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Taking Action Against Climate Change

Dr. Jane Goodall, the renowned primatologist, has insightfully remarked that "Every individual matters. Every individual has a role to play. Every individual makes a difference." And nowhere is this more applicable than in dealing with global climate change. Each individual human and animal has an impact on his or her environment. But humans seem to be the ones making the greatest impacts, and we are also the ones who can make judgments and act accordingly. The choices that we make in our day-to-day lives can indeed affect the climate and contribute to, or help mitigate, the growing concern of global warming. Here are some small but effective things you can do to help:

  • Turn off lights when you leave a room
  • Turn off televisions, videos, stereos and computers when they are not in use - they can use between 10 and 60% of the power they use when on
  • Trim home heating costs by up to 6% by lowering your thermostat by 3C at night and when no one's at home.
  • Let your clothes dry naturally rather than using a tumble drier
  • Use economy programs on dishwashers or washing machines
  • Use energy saving lightbulbs - they use a quarter of the electricity and last much longer. If every household in the U.S. replaced the conventional bulbs in their 5 most frequently used light fixtures, this simple act alone would prevent more than 1 trillion pounds of greenhouse gas emissions.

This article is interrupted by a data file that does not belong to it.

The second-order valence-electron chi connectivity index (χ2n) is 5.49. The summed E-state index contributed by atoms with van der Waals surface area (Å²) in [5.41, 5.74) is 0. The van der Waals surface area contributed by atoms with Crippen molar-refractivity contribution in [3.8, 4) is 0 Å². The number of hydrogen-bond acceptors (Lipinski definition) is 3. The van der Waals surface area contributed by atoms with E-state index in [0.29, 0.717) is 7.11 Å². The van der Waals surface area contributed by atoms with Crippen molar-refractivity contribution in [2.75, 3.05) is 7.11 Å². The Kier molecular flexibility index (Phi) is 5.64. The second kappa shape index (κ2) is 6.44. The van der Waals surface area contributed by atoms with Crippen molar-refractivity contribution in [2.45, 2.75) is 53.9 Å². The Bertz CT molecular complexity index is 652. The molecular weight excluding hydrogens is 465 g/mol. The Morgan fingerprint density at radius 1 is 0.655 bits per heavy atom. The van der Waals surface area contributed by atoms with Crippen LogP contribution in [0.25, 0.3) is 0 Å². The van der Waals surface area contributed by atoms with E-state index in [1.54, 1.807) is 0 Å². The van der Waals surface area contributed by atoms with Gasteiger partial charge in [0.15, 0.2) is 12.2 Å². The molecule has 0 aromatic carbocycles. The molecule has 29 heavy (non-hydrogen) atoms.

• Fit seals to external doors, skirting boards and floor boards to reduce heat loss - 15% of heat is lost through draughts and 15% through the floor
  • Look for ENERGY STAR labeled products for the office such as computers, copiers, and printers
  • Use less energy for your daily commute by switching to public transportation, carpooling, biking, or telecommuting
  • Reduce, Reuse, and Recycle: If there is a recycling program in your community, recycle your newspapers, beverage containers, paper and other goods. Use products in containers that can be recycled and items that can be repaired or reused. In addition, support recycling markets by buying products made from recycled materials.
  • Don't let the water run while shaving or brushing your teeth. Do not use your toilet as a waste basket for toiletry items - water is wasted with each flush.
  • Many factors affect the fuel economy of your car. To improve fuel economy and reduce greenhouse gas emissions, go easy on the brakes and gas pedal, avoid hard accelerations, reduce time spent idling and unload unnecessary items in your trunk to reduce weight.
  • Eat less meat: According to The United Nations Food & Agriculture Organization's November 2006 report, the livestock sector generates more greenhouse gas emissions as measured in CO2 equivalent - 18 percent - than transport and is a major source of land and water degradation. The livestock business is among the most damaging sectors to the earth's increasingly scarce water resources, contributing among other things to water pollution, euthropication and the degeneration of coral reefs. The major polluting agents are animal wastes, antibiotics and hormones, chemicals from tanneries, fertilizers and the pesticides used to spray feed crops.
Energy saving bulb

To get the most energy savings, replace bulbs where lights are on the most, such as your family and living room, kitchen, dining room, and porch.